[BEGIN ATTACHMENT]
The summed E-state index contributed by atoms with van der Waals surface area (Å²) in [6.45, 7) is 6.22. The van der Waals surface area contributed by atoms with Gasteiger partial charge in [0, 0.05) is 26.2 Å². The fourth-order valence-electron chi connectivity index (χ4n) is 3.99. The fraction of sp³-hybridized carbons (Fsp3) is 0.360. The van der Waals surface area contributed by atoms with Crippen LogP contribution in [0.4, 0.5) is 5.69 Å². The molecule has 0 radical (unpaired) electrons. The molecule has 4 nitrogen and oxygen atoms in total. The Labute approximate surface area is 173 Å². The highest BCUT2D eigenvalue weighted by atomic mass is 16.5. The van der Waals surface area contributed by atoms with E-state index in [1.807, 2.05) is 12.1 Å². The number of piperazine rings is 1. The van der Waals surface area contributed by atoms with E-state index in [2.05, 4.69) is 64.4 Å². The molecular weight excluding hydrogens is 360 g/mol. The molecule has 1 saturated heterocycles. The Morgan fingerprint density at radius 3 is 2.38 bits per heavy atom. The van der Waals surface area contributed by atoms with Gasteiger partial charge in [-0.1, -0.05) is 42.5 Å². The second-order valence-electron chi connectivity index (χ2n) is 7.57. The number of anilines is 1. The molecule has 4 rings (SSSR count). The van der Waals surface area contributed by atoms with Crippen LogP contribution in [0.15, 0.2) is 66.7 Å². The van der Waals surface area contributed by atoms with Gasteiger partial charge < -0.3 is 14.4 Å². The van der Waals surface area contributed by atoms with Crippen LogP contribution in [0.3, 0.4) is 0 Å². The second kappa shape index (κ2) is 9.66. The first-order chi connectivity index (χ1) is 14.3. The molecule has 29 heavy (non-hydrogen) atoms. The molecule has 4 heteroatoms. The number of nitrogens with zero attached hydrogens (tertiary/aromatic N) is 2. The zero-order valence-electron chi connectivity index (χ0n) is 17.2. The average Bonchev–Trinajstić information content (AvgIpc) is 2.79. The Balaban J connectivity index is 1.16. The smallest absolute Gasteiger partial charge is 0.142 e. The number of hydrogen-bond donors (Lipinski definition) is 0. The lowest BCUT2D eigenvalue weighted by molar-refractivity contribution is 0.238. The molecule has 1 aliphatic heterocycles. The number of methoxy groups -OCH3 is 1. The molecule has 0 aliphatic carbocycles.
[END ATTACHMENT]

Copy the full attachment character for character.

The summed E-state index contributed by atoms with van der Waals surface area (Å²) in [6.45, 7) is 6.22. The van der Waals surface area contributed by atoms with Gasteiger partial charge in [0, 0.05) is 26.2 Å². The fourth-order valence-electron chi connectivity index (χ4n) is 3.99. The fraction of sp³-hybridized carbons (Fsp3) is 0.360. The van der Waals surface area contributed by atoms with Crippen LogP contribution in [0.4, 0.5) is 5.69 Å². The molecule has 0 radical (unpaired) electrons. The molecule has 4 nitrogen and oxygen atoms in total. The Labute approximate surface area is 173 Å². The highest BCUT2D eigenvalue weighted by atomic mass is 16.5. The van der Waals surface area contributed by atoms with E-state index in [1.807, 2.05) is 12.1 Å². The number of piperazine rings is 1. The van der Waals surface area contributed by atoms with E-state index in [2.05, 4.69) is 64.4 Å². The molecular weight excluding hydrogens is 360 g/mol. The molecule has 1 saturated heterocycles. The Morgan fingerprint density at radius 3 is 2.38 bits per heavy atom. The van der Waals surface area contributed by atoms with Gasteiger partial charge in [-0.1, -0.05) is 42.5 Å². The second-order valence-electron chi connectivity index (χ2n) is 7.57. The number of anilines is 1. The molecule has 4 rings (SSSR count). The van der Waals surface area contributed by atoms with Crippen LogP contribution in [0.15, 0.2) is 66.7 Å². The van der Waals surface area contributed by atoms with Gasteiger partial charge < -0.3 is 14.4 Å². The van der Waals surface area contributed by atoms with Crippen LogP contribution in [0.3, 0.4) is 0 Å². The second kappa shape index (κ2) is 9.66. The first-order chi connectivity index (χ1) is 14.3. The molecule has 29 heavy (non-hydrogen) atoms. The molecule has 4 heteroatoms. The number of nitrogens with zero attached hydrogens (tertiary/aromatic N) is 2. The zero-order valence-electron chi connectivity index (χ0n) is 17.2. The average Bonchev–Trinajstić information content (AvgIpc) is 2.79. The Balaban J connectivity index is 1.16. The smallest absolute Gasteiger partial charge is 0.142 e. The number of hydrogen-bond donors (Lipinski definition) is 0. The lowest BCUT2D eigenvalue weighted by molar-refractivity contribution is 0.238. The molecule has 1 aliphatic heterocycles. The number of methoxy groups -OCH3 is 1. The molecule has 0 aliphatic carbocycles.